In a phase I/II Children’s Oncology Group study (AAML1421) reported in the Journal of Clinical Oncology, Cooper et al identified the phase II dose of CPX-351, a liposomal preparation of daunorubicin and cytarabine, and found that a regimen consisting of CPX-351 followed by fludarabine, cytarabine, and granulocyte-colony stimulating factor (G-CSF; FLAG) produced a high response rate in pediatric patients with relapsed acute myeloid leukemia (AML).
“The recommended phase II dose of CPX-351 is 135 units/m2/dose on days 1, 3, and 5. Toxicity was manageable, and protocol therapy was effective. Response rates are superior to prior published North American cooperative group clinical trials for children with AML in first relapse.”— Cooper et al
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The multicenter study (with sites in the United States and Canada) enrolled a total of 38 patients aged ≥ 1 to 21 years (including 6 with relapsed or refractory disease) in the dose-finding phase and 32 in first relapse in an efficacy phase. Dose level 1 for CPX-351 in the dose-finding phase was 135 units/m2 per dose on days 1, 3, and 5, with a single reduction in dose level to 100 units/m2 planned if the level 1 dose was not tolerated. All patients received CPX-351 in a 28-day first cycle of treatment and were to receive a second cycle of treatment with FLAG, consisting of fludarabine at 30 mg/m2 on days 1 to 5, cytarabine at 2,000 mg/m2 on days 1 to 5, and G-CSF at 5 mg/kg on days 1 to 5 and day 15 through an absolute neutrophil count > 500/mL. All patients received intrathecal cytarabine within 1 week of initiating cycle 1 of therapy and again within 1 week of initiating cycle 2. Response was assessed after each cycle.
During the dose-finding phase, one dose-limiting toxicity (grade 3 decrease in ejection fraction) was observed in six patients receiving the CPX-351 dosage of 135 units/m2 on days 1, 3, and 5, with this dosage being selected as the phase II dose and administered to all patients in the efficacy phase.
Of the total of 38 patients, 37 were evaluable for efficacy (1 was excluded due to protocol violation). Among the 37 evaluable patients, 10 did not proceed to the FLAG cycle after the CPX-351 cycle, including 7 with better than partial response who withdrew to receive allogeneic hematopoietic stem cell transplantation (HSCT), 1 who withdrew after partial response, and 1 with treatment failure.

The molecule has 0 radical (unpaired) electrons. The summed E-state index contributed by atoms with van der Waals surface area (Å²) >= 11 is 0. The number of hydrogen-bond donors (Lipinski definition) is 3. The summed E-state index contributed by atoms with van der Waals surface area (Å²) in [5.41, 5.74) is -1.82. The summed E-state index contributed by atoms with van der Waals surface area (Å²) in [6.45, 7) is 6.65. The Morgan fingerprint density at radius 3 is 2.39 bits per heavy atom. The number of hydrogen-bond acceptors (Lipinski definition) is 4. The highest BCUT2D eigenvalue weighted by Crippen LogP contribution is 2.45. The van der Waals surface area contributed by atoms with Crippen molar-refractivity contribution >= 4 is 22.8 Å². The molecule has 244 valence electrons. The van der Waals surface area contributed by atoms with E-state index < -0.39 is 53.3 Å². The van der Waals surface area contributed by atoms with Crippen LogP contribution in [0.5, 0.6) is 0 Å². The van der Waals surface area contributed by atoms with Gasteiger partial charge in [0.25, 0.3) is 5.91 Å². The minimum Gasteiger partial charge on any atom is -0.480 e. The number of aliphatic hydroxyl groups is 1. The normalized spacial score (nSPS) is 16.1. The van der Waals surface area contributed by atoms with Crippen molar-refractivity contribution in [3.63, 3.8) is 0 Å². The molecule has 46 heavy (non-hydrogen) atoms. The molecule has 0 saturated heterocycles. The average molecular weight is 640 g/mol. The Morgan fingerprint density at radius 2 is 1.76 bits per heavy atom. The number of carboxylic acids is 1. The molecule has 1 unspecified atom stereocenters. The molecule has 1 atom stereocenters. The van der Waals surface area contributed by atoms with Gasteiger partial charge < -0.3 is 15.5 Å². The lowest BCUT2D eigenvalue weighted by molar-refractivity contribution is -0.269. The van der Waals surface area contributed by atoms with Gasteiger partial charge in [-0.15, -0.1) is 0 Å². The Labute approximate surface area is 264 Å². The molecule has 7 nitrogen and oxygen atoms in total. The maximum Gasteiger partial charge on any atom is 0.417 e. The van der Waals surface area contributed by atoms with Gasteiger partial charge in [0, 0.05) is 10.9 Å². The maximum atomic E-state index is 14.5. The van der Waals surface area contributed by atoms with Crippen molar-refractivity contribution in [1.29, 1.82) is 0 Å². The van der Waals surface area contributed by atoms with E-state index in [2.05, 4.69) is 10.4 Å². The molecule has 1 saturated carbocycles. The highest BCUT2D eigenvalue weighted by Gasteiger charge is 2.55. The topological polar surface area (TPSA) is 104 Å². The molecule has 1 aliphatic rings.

Among 37 evaluable patients, 30 (81%) achieved response better than partial response, with complete remission in 20 (54%), complete remission with partial recovery of platelet count in 5 (14%), and complete remission with incomplete blood count recovery in 5 (14%). Response better than partial response was observed in 28 patients (76%) after the CPX-351 cycle.
No detectable residual disease was found on flow cytometry in 21 (84%) of 25 patients with complete remission/complete remission with partial recovery of platelet count. Among the 30 responders, 29 (97%) underwent HSCT as consolidation, with 20 (80%) of 25 with available data having no residual disease before HSCT.
Grade ≥ 3 adverse events during cycle 1 with CPX-351 occurred in 89% of 38 patients, with the most common being fever/neutropenia (45%), infection (47%), rash (40%), and QT prolongation (19%). No fatal adverse events occurred.
Among 27 patents receiving FLAG, grade ≥ 3 adverse events occurred in 52%, with the most common being QT prolongation (26%), febrile neutropenia (22%), and infections/infestations (19%).
The investigators concluded, “The recommended phase II dose of CPX-351 is 135 units/m2/dose on days 1, 3, and 5. Toxicity was manageable, and protocol therapy was effective. Response rates are superior to prior published North American cooperative group clinical trials for children with AML in first relapse.”
Todd M. Cooper, DO, of the Cancer and Blood Disorders Center, Seattle Children’s Hospital, is the corresponding author for the Journal of Clinical Oncology article.
Disclosure: The study was supported by grants from the National Institutes of Health National Clinical Trials Network and St. Baldrick’s Foundation. For full disclosures of the study authors, visit ascopubs.org.The content in this post has not been reviewed by the American Society of Clinical Oncology, Inc. (ASCO®) and does not necessarily reflect the ideas and opinions of ASCO®.